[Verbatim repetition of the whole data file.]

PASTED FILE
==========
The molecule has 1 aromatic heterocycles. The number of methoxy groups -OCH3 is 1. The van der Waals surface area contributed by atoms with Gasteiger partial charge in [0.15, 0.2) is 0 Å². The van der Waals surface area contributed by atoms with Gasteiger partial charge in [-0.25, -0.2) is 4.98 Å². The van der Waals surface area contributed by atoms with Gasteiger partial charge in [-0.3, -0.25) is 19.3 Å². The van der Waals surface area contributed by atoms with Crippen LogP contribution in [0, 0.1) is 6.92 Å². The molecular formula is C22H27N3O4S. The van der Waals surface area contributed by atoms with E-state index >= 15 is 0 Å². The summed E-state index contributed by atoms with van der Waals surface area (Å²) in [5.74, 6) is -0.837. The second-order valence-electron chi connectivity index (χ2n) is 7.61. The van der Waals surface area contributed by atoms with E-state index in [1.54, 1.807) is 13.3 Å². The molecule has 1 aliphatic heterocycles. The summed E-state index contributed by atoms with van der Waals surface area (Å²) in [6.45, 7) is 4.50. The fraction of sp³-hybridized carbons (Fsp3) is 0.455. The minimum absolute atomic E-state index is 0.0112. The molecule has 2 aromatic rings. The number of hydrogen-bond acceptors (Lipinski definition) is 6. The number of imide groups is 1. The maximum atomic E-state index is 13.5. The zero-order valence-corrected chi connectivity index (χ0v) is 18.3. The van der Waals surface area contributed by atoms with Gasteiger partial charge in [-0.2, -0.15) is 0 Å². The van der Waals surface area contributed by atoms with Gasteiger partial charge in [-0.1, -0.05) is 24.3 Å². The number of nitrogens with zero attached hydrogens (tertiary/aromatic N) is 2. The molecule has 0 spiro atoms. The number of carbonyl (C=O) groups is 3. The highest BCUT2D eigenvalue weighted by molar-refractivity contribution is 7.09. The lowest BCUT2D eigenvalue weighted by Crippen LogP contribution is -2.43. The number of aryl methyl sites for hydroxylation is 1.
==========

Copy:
The molecule has 1 aromatic heterocycles. The number of methoxy groups -OCH3 is 1. The van der Waals surface area contributed by atoms with Gasteiger partial charge in [0.15, 0.2) is 0 Å². The van der Waals surface area contributed by atoms with Gasteiger partial charge in [-0.25, -0.2) is 4.98 Å². The van der Waals surface area contributed by atoms with Gasteiger partial charge in [-0.3, -0.25) is 19.3 Å². The van der Waals surface area contributed by atoms with Crippen LogP contribution in [0, 0.1) is 6.92 Å². The molecular formula is C22H27N3O4S. The van der Waals surface area contributed by atoms with E-state index >= 15 is 0 Å². The summed E-state index contributed by atoms with van der Waals surface area (Å²) in [5.74, 6) is -0.837. The second-order valence-electron chi connectivity index (χ2n) is 7.61. The van der Waals surface area contributed by atoms with E-state index in [1.54, 1.807) is 13.3 Å². The molecule has 1 aliphatic heterocycles. The summed E-state index contributed by atoms with van der Waals surface area (Å²) in [6.45, 7) is 4.50. The fraction of sp³-hybridized carbons (Fsp3) is 0.455. The minimum absolute atomic E-state index is 0.0112. The molecule has 2 aromatic rings. The number of hydrogen-bond acceptors (Lipinski definition) is 6. The number of imide groups is 1. The maximum atomic E-state index is 13.5. The zero-order valence-corrected chi connectivity index (χ0v) is 18.3. The van der Waals surface area contributed by atoms with Gasteiger partial charge in [-0.2, -0.15) is 0 Å². The van der Waals surface area contributed by atoms with Gasteiger partial charge in [-0.1, -0.05) is 24.3 Å². The number of nitrogens with zero attached hydrogens (tertiary/aromatic N) is 2. The molecule has 0 spiro atoms. The number of carbonyl (C=O) groups is 3. The highest BCUT2D eigenvalue weighted by molar-refractivity contribution is 7.09. The lowest BCUT2D eigenvalue weighted by Crippen LogP contribution is -2.43. The number of aryl methyl sites for hydroxylation is 1.